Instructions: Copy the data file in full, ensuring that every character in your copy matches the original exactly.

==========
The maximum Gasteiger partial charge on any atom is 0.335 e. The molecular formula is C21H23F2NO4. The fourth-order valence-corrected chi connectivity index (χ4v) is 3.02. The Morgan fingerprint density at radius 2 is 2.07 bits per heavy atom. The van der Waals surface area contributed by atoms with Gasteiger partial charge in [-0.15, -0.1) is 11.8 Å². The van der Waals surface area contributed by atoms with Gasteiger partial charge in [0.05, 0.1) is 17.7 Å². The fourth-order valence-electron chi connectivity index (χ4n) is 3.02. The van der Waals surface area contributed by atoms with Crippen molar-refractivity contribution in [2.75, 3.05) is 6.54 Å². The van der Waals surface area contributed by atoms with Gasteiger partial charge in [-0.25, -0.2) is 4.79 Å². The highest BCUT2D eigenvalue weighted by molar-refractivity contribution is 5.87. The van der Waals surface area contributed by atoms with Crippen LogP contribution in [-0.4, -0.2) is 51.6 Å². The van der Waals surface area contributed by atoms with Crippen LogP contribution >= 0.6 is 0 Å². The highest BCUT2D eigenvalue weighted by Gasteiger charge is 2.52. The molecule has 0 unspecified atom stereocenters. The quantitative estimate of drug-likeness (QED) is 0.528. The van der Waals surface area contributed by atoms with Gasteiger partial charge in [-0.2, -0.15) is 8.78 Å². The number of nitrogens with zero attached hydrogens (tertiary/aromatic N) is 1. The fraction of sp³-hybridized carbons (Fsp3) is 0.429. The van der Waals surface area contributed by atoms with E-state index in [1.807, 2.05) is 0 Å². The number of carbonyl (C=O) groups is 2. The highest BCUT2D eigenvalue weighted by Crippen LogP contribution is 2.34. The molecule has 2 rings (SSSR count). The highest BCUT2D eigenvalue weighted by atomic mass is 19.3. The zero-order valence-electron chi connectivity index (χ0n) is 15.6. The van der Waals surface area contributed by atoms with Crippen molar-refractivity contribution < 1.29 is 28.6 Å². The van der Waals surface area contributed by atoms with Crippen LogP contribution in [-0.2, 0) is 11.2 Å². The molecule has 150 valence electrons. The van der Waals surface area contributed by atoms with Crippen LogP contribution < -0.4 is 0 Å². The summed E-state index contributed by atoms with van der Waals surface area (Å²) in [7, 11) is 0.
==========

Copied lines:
The maximum Gasteiger partial charge on any atom is 0.335 e. The molecular formula is C21H23F2NO4. The fourth-order valence-corrected chi connectivity index (χ4v) is 3.02. The Morgan fingerprint density at radius 2 is 2.07 bits per heavy atom. The van der Waals surface area contributed by atoms with Gasteiger partial charge in [-0.15, -0.1) is 11.8 Å². The van der Waals surface area contributed by atoms with Gasteiger partial charge in [0.05, 0.1) is 17.7 Å². The fourth-order valence-electron chi connectivity index (χ4n) is 3.02. The van der Waals surface area contributed by atoms with Crippen molar-refractivity contribution in [2.75, 3.05) is 6.54 Å². The van der Waals surface area contributed by atoms with Gasteiger partial charge in [-0.25, -0.2) is 4.79 Å². The highest BCUT2D eigenvalue weighted by molar-refractivity contribution is 5.87. The van der Waals surface area contributed by atoms with Crippen LogP contribution in [-0.4, -0.2) is 51.6 Å². The van der Waals surface area contributed by atoms with Crippen LogP contribution >= 0.6 is 0 Å². The highest BCUT2D eigenvalue weighted by Gasteiger charge is 2.52. The molecule has 0 unspecified atom stereocenters. The quantitative estimate of drug-likeness (QED) is 0.528. The van der Waals surface area contributed by atoms with Gasteiger partial charge in [-0.2, -0.15) is 8.78 Å². The number of nitrogens with zero attached hydrogens (tertiary/aromatic N) is 1. The fraction of sp³-hybridized carbons (Fsp3) is 0.429. The van der Waals surface area contributed by atoms with E-state index in [1.807, 2.05) is 0 Å². The number of carbonyl (C=O) groups is 2. The highest BCUT2D eigenvalue weighted by Crippen LogP contribution is 2.34. The molecule has 2 rings (SSSR count). The highest BCUT2D eigenvalue weighted by atomic mass is 19.3. The zero-order valence-electron chi connectivity index (χ0n) is 15.6. The van der Waals surface area contributed by atoms with Crippen molar-refractivity contribution < 1.29 is 28.6 Å². The van der Waals surface area contributed by atoms with Crippen LogP contribution in [-0.2, 0) is 11.2 Å². The molecule has 150 valence electrons. The van der Waals surface area contributed by atoms with Crippen LogP contribution < -0.4 is 0 Å². The summed E-state index contributed by atoms with van der Waals surface area (Å²) in [7, 11) is 0.